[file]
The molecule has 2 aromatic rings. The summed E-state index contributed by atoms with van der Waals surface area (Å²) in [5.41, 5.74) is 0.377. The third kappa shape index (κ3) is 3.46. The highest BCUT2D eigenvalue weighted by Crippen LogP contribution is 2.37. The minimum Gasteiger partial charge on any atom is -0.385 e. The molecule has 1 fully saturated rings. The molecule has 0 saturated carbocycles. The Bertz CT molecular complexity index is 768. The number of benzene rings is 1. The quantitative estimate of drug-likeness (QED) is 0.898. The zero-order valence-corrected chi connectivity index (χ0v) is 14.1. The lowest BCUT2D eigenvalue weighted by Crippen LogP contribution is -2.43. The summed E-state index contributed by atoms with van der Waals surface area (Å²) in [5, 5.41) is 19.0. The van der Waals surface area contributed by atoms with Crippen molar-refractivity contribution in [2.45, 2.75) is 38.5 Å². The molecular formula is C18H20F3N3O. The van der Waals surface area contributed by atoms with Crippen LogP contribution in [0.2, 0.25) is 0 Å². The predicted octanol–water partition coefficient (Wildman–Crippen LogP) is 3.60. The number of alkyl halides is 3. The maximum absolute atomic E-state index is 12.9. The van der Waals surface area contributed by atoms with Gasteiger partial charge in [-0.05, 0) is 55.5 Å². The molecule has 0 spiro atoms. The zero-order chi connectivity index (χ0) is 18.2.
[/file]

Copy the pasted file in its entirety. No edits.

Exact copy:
The molecule has 2 aromatic rings. The summed E-state index contributed by atoms with van der Waals surface area (Å²) in [5.41, 5.74) is 0.377. The third kappa shape index (κ3) is 3.46. The highest BCUT2D eigenvalue weighted by Crippen LogP contribution is 2.37. The minimum Gasteiger partial charge on any atom is -0.385 e. The molecule has 1 fully saturated rings. The molecule has 0 saturated carbocycles. The Bertz CT molecular complexity index is 768. The number of benzene rings is 1. The quantitative estimate of drug-likeness (QED) is 0.898. The zero-order valence-corrected chi connectivity index (χ0v) is 14.1. The lowest BCUT2D eigenvalue weighted by Crippen LogP contribution is -2.43. The summed E-state index contributed by atoms with van der Waals surface area (Å²) in [5, 5.41) is 19.0. The van der Waals surface area contributed by atoms with Crippen molar-refractivity contribution in [2.45, 2.75) is 38.5 Å². The molecular formula is C18H20F3N3O. The van der Waals surface area contributed by atoms with Crippen LogP contribution in [0.2, 0.25) is 0 Å². The predicted octanol–water partition coefficient (Wildman–Crippen LogP) is 3.60. The number of alkyl halides is 3. The maximum absolute atomic E-state index is 12.9. The van der Waals surface area contributed by atoms with Gasteiger partial charge in [-0.05, 0) is 55.5 Å². The molecule has 0 spiro atoms. The zero-order chi connectivity index (χ0) is 18.2.